For me it’s a definite español. Had an awful French teacher in school and I haven’t been able to stand the language since then. Also, most French people (here at least) insists on speaking French, and it bugs me. Out of stubbornness I refuse to understand :sweat_smile:

Also: Spanish rocks!

My teacher was Portuguese but taught us both languages! French was compulsory up to A-level. You could then take Spanish or German. I chose Spanish, did equally well with both languages results wise. Pursuing in further life was literally down to the lack of conversation partners.

My German proficiency decreased a lot because of that too. I had some correspondents but we lost contact and I haven’t practiced for years. The last time I’ve been to Germany, asking for directions or making simple requests in shops was fine but really conversing proved to be extremely challenging.

I’m so sorry to read that but I totally understand your stubbornness. French people are often told to be rude and unwilling to learn foreign languages and it’s too bad you didn’t encounter better specimens.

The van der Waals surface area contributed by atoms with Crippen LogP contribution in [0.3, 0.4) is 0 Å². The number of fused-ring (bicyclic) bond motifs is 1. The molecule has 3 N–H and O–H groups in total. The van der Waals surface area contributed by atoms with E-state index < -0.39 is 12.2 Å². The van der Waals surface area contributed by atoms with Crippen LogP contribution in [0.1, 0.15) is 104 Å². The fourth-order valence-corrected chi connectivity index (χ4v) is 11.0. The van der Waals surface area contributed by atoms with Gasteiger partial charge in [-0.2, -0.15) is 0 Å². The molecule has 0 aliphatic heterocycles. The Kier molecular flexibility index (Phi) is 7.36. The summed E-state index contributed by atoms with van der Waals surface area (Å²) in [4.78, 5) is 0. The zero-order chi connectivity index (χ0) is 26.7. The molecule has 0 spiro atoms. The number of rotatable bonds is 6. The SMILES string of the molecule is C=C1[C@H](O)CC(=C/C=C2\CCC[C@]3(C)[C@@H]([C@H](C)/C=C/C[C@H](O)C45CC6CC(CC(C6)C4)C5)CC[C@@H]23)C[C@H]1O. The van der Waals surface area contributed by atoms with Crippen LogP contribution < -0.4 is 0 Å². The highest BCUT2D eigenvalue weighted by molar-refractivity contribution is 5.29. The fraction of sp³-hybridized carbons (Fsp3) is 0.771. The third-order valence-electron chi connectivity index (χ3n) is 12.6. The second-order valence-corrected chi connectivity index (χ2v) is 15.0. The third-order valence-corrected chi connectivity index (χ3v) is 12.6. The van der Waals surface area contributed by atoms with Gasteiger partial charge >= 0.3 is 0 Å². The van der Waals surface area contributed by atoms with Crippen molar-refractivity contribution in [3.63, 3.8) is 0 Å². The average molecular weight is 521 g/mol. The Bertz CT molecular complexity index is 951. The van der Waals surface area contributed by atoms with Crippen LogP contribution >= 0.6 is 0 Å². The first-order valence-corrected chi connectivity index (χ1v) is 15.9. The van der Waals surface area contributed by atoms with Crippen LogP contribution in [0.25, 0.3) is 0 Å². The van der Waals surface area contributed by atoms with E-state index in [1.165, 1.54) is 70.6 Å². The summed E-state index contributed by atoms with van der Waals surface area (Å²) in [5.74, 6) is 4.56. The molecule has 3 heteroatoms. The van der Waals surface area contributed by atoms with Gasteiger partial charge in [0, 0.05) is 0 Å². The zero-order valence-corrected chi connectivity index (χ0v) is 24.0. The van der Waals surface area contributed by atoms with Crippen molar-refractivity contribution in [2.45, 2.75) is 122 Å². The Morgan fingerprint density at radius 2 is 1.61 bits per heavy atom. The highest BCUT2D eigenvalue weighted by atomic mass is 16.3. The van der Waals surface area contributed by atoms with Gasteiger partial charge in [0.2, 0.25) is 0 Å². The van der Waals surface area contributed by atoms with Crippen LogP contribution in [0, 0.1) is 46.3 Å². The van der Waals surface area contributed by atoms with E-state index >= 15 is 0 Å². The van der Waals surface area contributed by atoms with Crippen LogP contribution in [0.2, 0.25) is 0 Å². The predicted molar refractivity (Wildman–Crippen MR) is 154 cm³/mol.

1 Like

If you were in the United States I’d say Spanish because that’s something widely spoken here. However I’d suggest French. My brother and i both took a foreign language in high school. He took French and I took Spanish. To my knowledge he’s never used it outside of the classroom. Though my use is sparse I have used my Spanish.

When I had to choose a secondary school, I chose one that offered spanish (which they cut from the program by the time I was high enough to enroll in those classes, because not enough people wanted it). But for me it’s a personal choice with several Spanish family members.

You say you have a little bit of knowledge in both. Try to get some in your head, and try to feel what feels best.

I have decided to concentrate on French for now as Jarvis has very kindly offered to communicate in French with me, as well as correcting my errors as they appear. All my family members, to my knowledge, don’t speak any foreign languages.


Bonne chance!


Merci beaucoup!